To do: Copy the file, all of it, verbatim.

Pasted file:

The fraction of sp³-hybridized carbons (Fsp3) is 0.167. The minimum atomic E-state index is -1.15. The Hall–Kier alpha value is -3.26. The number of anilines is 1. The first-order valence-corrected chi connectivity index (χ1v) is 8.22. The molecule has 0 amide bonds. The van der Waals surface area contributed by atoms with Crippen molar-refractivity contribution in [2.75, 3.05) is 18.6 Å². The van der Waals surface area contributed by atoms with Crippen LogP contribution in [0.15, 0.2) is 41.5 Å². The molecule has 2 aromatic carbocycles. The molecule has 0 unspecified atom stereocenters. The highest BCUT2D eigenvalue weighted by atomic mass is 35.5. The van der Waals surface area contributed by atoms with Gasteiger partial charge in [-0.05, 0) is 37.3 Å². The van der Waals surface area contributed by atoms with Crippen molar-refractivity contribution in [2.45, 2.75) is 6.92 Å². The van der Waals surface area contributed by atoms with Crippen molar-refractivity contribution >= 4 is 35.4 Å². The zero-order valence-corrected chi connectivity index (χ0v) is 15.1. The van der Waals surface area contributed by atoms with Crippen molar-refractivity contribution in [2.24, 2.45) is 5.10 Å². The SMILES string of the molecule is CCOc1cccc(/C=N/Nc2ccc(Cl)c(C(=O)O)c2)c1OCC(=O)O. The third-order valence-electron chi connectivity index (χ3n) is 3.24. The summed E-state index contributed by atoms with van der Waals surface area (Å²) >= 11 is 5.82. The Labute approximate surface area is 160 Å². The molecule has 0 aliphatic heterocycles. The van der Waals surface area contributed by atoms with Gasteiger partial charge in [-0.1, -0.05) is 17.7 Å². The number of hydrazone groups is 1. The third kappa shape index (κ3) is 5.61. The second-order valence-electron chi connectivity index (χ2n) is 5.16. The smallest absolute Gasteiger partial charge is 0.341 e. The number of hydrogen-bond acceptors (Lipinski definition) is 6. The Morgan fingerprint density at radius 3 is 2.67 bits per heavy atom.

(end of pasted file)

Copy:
The fraction of sp³-hybridized carbons (Fsp3) is 0.167. The minimum atomic E-state index is -1.15. The Hall–Kier alpha value is -3.26. The number of anilines is 1. The first-order valence-corrected chi connectivity index (χ1v) is 8.22. The molecule has 0 amide bonds. The van der Waals surface area contributed by atoms with Crippen molar-refractivity contribution in [2.75, 3.05) is 18.6 Å². The van der Waals surface area contributed by atoms with Crippen LogP contribution in [0.15, 0.2) is 41.5 Å². The molecule has 2 aromatic carbocycles. The molecule has 0 unspecified atom stereocenters. The highest BCUT2D eigenvalue weighted by atomic mass is 35.5. The van der Waals surface area contributed by atoms with Gasteiger partial charge in [-0.05, 0) is 37.3 Å². The van der Waals surface area contributed by atoms with Crippen molar-refractivity contribution in [2.45, 2.75) is 6.92 Å². The van der Waals surface area contributed by atoms with Crippen molar-refractivity contribution >= 4 is 35.4 Å². The zero-order valence-corrected chi connectivity index (χ0v) is 15.1. The van der Waals surface area contributed by atoms with Crippen molar-refractivity contribution in [2.24, 2.45) is 5.10 Å². The SMILES string of the molecule is CCOc1cccc(/C=N/Nc2ccc(Cl)c(C(=O)O)c2)c1OCC(=O)O. The third-order valence-electron chi connectivity index (χ3n) is 3.24. The summed E-state index contributed by atoms with van der Waals surface area (Å²) >= 11 is 5.82. The Labute approximate surface area is 160 Å². The molecule has 0 aliphatic heterocycles. The van der Waals surface area contributed by atoms with Gasteiger partial charge in [-0.1, -0.05) is 17.7 Å². The number of hydrazone groups is 1. The third kappa shape index (κ3) is 5.61. The second-order valence-electron chi connectivity index (χ2n) is 5.16. The smallest absolute Gasteiger partial charge is 0.341 e. The number of hydrogen-bond acceptors (Lipinski definition) is 6. The Morgan fingerprint density at radius 3 is 2.67 bits per heavy atom.